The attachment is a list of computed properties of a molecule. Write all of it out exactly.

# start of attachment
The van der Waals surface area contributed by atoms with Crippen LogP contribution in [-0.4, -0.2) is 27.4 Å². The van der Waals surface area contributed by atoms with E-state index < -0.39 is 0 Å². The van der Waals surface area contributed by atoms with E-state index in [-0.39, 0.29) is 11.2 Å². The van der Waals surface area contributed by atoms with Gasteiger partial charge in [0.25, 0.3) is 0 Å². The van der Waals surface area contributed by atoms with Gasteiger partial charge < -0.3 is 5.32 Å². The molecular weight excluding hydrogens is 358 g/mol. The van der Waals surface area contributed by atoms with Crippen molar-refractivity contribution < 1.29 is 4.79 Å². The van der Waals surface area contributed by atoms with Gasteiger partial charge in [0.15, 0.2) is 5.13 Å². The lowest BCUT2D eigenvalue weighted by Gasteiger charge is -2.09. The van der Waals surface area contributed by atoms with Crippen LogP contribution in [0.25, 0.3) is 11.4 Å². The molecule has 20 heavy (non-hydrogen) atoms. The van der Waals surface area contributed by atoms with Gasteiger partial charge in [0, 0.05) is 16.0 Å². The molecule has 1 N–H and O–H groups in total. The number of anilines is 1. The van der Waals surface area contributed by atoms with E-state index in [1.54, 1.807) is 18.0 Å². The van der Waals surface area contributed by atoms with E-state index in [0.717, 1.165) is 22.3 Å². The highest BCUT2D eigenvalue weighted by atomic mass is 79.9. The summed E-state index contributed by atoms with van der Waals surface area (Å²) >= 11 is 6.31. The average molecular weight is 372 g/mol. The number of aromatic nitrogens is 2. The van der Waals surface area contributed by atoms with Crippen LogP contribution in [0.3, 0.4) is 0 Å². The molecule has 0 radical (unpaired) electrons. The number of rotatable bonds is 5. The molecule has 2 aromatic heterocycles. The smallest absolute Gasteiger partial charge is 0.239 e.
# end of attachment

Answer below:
The van der Waals surface area contributed by atoms with Crippen LogP contribution in [-0.4, -0.2) is 27.4 Å². The van der Waals surface area contributed by atoms with E-state index < -0.39 is 0 Å². The van der Waals surface area contributed by atoms with E-state index in [-0.39, 0.29) is 11.2 Å². The van der Waals surface area contributed by atoms with Gasteiger partial charge in [0.25, 0.3) is 0 Å². The van der Waals surface area contributed by atoms with Gasteiger partial charge < -0.3 is 5.32 Å². The molecular weight excluding hydrogens is 358 g/mol. The van der Waals surface area contributed by atoms with Crippen molar-refractivity contribution < 1.29 is 4.79 Å². The van der Waals surface area contributed by atoms with Gasteiger partial charge in [0.15, 0.2) is 5.13 Å². The lowest BCUT2D eigenvalue weighted by Gasteiger charge is -2.09. The van der Waals surface area contributed by atoms with Crippen LogP contribution in [0.25, 0.3) is 11.4 Å². The molecule has 20 heavy (non-hydrogen) atoms. The van der Waals surface area contributed by atoms with Gasteiger partial charge in [0, 0.05) is 16.0 Å². The molecule has 1 N–H and O–H groups in total. The number of anilines is 1. The van der Waals surface area contributed by atoms with E-state index in [1.54, 1.807) is 18.0 Å². The van der Waals surface area contributed by atoms with E-state index in [0.717, 1.165) is 22.3 Å². The highest BCUT2D eigenvalue weighted by atomic mass is 79.9. The summed E-state index contributed by atoms with van der Waals surface area (Å²) >= 11 is 6.31. The average molecular weight is 372 g/mol. The number of aromatic nitrogens is 2. The van der Waals surface area contributed by atoms with Crippen LogP contribution in [0.3, 0.4) is 0 Å². The molecule has 0 radical (unpaired) electrons. The number of rotatable bonds is 5. The molecule has 2 aromatic heterocycles. The smallest absolute Gasteiger partial charge is 0.239 e.